The Irish ISP Eir (formerly Eircom) supplies the F2000 modem router with its fibre broadband package, which provides 802.11ac Wi-Fi on the 5GHz band in addition to the 802.11n Wi-Fi commonly available on other Wi-Fi access points. While this may seem great, what if you are using another router in place of the F2000?
In this article, I show how to set up the Eir F2000 as a Wi-Fi access point where another router is used for Internet access and how to configure the Eir F2000 to extend the existing Wi-Fi network where the uplink is carried over a network cable to the main router. Continue reading How to configure an unused Eir F2000 router as a Wi-Fi access point
Up until recently, single use moisture absorbers were mainly marketed at keeping small spaces such as wardrobes dry. This makes sense given that most wardrobes don’t have a power socket. Now there are many larger moisture absorbers such as the UniBond Aero 360 marketed at keeping rooms or even the whole home dry.
In this article, I roughly calculate the running costs of various types of dehumidifiers and suggest when to use an electric dehumidifier, moisture absorber or silica gel. Continue reading Electric dehumidifier running costs vs moisture absorber and silica gel
Since posting a few previous articles on mobile broadband, a few people contacted me for an update on how the providers compare. With Imagine launching their LTE fixed wireless broadband service earlier this year (2016), both Vodafone and Eir have silently added larger 100+GB 4G mobile broadband plans, making for a more usable alternative to slow DSL, satellite and congested fixed wireless connections. I’ll also cover a few prepay options. Continue reading Largest 4G plans for home broadband in Ireland
The most common speed test people use to check their web connection throughput is Ookla’s Speedtest.net service. While it’s pretty good at measuring the potential throughput available between the user and its ISP’s internal network, the actual throughput the user receives from the Internet can be much lower, especially when it comes to congested networks such as cellular and wireless connections. Continue reading Why do all the speed test websites differ, which to use?
The three major mobile network operators each provide a way of getting a chunk of data just by topping up. Three is the most generous offering 30 days of unlimited data each time one tops up by €20. While this sounds great, their network is heavily congested with 4G feeling more like congested 3G, with the exception of speed tests as demonstrated in my video. If the user accidentally forgets to top-up before the 30 days are up, Three rapidly gobbles up their credit at a rate of just over €1 per MB!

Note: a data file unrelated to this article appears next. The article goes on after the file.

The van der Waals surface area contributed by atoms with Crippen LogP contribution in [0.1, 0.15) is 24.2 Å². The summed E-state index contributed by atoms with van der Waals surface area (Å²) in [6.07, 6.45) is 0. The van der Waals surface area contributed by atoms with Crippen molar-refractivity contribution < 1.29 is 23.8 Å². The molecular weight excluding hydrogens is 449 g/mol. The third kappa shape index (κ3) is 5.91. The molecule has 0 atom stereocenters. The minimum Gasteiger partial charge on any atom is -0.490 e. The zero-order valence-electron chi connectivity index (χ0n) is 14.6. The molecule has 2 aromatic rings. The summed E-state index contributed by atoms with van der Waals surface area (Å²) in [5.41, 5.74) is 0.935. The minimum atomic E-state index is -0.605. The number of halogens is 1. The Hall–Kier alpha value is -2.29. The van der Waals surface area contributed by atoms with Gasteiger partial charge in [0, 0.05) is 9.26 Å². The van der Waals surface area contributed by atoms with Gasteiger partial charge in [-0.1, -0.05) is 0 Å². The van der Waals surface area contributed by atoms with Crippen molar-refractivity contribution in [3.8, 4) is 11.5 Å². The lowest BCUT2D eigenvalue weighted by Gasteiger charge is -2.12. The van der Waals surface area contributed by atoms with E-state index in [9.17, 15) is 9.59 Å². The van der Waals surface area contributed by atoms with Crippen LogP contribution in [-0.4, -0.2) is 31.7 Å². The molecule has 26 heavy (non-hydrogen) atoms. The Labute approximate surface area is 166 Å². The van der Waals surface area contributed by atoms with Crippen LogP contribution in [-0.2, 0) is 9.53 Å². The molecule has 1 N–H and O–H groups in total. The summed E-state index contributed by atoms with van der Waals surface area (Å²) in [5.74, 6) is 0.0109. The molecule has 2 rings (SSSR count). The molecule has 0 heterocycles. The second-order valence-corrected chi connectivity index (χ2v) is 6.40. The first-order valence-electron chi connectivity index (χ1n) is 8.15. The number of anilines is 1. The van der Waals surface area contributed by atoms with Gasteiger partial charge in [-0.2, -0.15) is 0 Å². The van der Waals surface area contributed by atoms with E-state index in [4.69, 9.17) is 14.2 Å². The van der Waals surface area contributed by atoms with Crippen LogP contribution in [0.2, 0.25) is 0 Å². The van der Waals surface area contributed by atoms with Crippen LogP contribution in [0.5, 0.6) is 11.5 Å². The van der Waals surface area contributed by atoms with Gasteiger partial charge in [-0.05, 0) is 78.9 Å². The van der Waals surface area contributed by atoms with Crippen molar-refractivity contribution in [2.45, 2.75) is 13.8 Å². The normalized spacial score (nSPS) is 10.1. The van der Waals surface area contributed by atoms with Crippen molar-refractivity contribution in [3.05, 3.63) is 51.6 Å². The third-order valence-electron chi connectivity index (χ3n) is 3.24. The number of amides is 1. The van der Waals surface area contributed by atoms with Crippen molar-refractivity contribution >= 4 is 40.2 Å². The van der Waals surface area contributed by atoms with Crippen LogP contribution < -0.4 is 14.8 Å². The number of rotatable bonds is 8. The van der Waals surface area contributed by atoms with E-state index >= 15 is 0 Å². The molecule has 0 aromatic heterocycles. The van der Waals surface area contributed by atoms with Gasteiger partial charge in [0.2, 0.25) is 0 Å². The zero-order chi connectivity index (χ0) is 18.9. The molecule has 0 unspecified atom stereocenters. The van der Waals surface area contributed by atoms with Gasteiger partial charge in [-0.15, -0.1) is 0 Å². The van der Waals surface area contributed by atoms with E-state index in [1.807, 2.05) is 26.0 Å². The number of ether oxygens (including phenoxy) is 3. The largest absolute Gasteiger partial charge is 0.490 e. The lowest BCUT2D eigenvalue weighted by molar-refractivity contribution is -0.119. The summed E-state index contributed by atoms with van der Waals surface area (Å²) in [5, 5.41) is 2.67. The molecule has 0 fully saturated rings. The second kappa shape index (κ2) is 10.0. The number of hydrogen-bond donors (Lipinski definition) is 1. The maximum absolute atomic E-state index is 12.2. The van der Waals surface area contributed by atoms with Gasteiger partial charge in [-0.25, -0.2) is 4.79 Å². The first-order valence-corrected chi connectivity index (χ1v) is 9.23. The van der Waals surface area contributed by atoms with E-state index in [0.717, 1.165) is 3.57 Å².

Continue reading Meteor data Simplicity plan quirks and performance
Towards the end of 2014, we went for the Tefal Actifry 1kg, which is their second generation fryer with the part white part clear lid. At the time, I never tasted chips cooked by one or any other air fryer and was initially concerned after poor experience with oven chips and other ways of making chips in the oven.
At the time, we were getting fed up cleaning the greasy gunk off our deep fat fryer and of course looking for a way of cutting down on excess fat even though we only typically have chips twice a week. The other reported advantage was that it could cook sausages without having to keep turning them every few minutes. Continue reading Tefal Actifry Review with various chips, fast food & cleaning
Despite what seems like low monthly caps on mobile broadband, mobile providers in Ireland are actually more generous than many other countries such as the UK. For example, Three’s largest bill pay package on mobile broadband is 60GB in Ireland, compared to just 15GB in the UK. The largest package I’m aware of in the UK is EE with a 25GB plan for £30, which works out more expensive than Three’s 60GB plan here. But go over the month limit and there’s a nasty surprise! Continue reading Opinion: What would make a fair mobile broadband plan
Since I joined Three about two years ago, I have had two main issues with their network coverage. The first issue is the total lack of 3G coverage in my area and the second is where my phone seems to prefer national roaming on to the Vodafone and O2 2G masts. Continue reading How to force Three to use 3G and 4G only (Android)
While staying over in Letterkenny (The Elms area), I did a scan of the FM band using the Tecsun PL-606 with its antenna extension positioned vertically. This is a high sensitivity DSP FM radio which picks up fringe FM stations normally only picked up by a good car stereo or roof-mounted FM aerial. Continue reading FM radio stations picked up in Letterkenny with Tecsun PL-606
I am a Three prepay customer and my phone is the OnePlus One. At a first glance, the two seem like great combination where the OnePlus is great for multimedia video and the Three network provides “All you can eat” data on the 4G network using band 3 (1800MHz) that the OnePlus supports.
In reality, my phone does not work in most rural 4G coverage areas and Three’s “All you can eat” data can slow down to a trickle very quickly, regardless of the time of day. Continue reading Three using LTE Band 20 (800MHz) and throttling downloads